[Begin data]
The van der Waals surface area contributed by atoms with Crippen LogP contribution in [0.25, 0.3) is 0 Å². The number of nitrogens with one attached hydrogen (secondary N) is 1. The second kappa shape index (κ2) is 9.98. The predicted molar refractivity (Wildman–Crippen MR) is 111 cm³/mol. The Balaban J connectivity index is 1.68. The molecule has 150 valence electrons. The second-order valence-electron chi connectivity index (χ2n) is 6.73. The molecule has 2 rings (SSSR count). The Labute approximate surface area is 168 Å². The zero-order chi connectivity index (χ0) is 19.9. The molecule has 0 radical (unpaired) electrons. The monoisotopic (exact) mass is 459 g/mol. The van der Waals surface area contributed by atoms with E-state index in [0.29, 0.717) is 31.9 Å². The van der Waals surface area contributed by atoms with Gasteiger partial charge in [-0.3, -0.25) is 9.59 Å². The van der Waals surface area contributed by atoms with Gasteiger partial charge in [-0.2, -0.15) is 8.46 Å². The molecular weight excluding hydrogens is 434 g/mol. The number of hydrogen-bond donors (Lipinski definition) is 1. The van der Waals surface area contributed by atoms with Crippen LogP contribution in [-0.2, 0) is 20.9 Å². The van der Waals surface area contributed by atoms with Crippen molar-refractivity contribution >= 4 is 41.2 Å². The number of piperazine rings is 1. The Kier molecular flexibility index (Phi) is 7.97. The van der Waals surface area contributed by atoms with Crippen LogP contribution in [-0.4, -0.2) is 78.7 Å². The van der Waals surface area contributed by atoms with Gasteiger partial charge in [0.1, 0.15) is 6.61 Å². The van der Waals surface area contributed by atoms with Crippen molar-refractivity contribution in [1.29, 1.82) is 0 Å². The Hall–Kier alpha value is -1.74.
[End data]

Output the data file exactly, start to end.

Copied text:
The van der Waals surface area contributed by atoms with Crippen LogP contribution in [0.25, 0.3) is 0 Å². The number of nitrogens with one attached hydrogen (secondary N) is 1. The second kappa shape index (κ2) is 9.98. The predicted molar refractivity (Wildman–Crippen MR) is 111 cm³/mol. The Balaban J connectivity index is 1.68. The molecule has 150 valence electrons. The second-order valence-electron chi connectivity index (χ2n) is 6.73. The molecule has 2 rings (SSSR count). The Labute approximate surface area is 168 Å². The zero-order chi connectivity index (χ0) is 19.9. The molecule has 0 radical (unpaired) electrons. The monoisotopic (exact) mass is 459 g/mol. The van der Waals surface area contributed by atoms with E-state index in [0.29, 0.717) is 31.9 Å². The van der Waals surface area contributed by atoms with Gasteiger partial charge in [-0.3, -0.25) is 9.59 Å². The van der Waals surface area contributed by atoms with Gasteiger partial charge in [-0.2, -0.15) is 8.46 Å². The molecular weight excluding hydrogens is 434 g/mol. The number of hydrogen-bond donors (Lipinski definition) is 1. The van der Waals surface area contributed by atoms with Crippen LogP contribution in [-0.2, 0) is 20.9 Å². The van der Waals surface area contributed by atoms with Crippen molar-refractivity contribution >= 4 is 41.2 Å². The number of piperazine rings is 1. The Kier molecular flexibility index (Phi) is 7.97. The van der Waals surface area contributed by atoms with Crippen LogP contribution in [-0.4, -0.2) is 78.7 Å². The van der Waals surface area contributed by atoms with Gasteiger partial charge in [0.1, 0.15) is 6.61 Å². The van der Waals surface area contributed by atoms with Crippen molar-refractivity contribution in [1.29, 1.82) is 0 Å². The Hall–Kier alpha value is -1.74.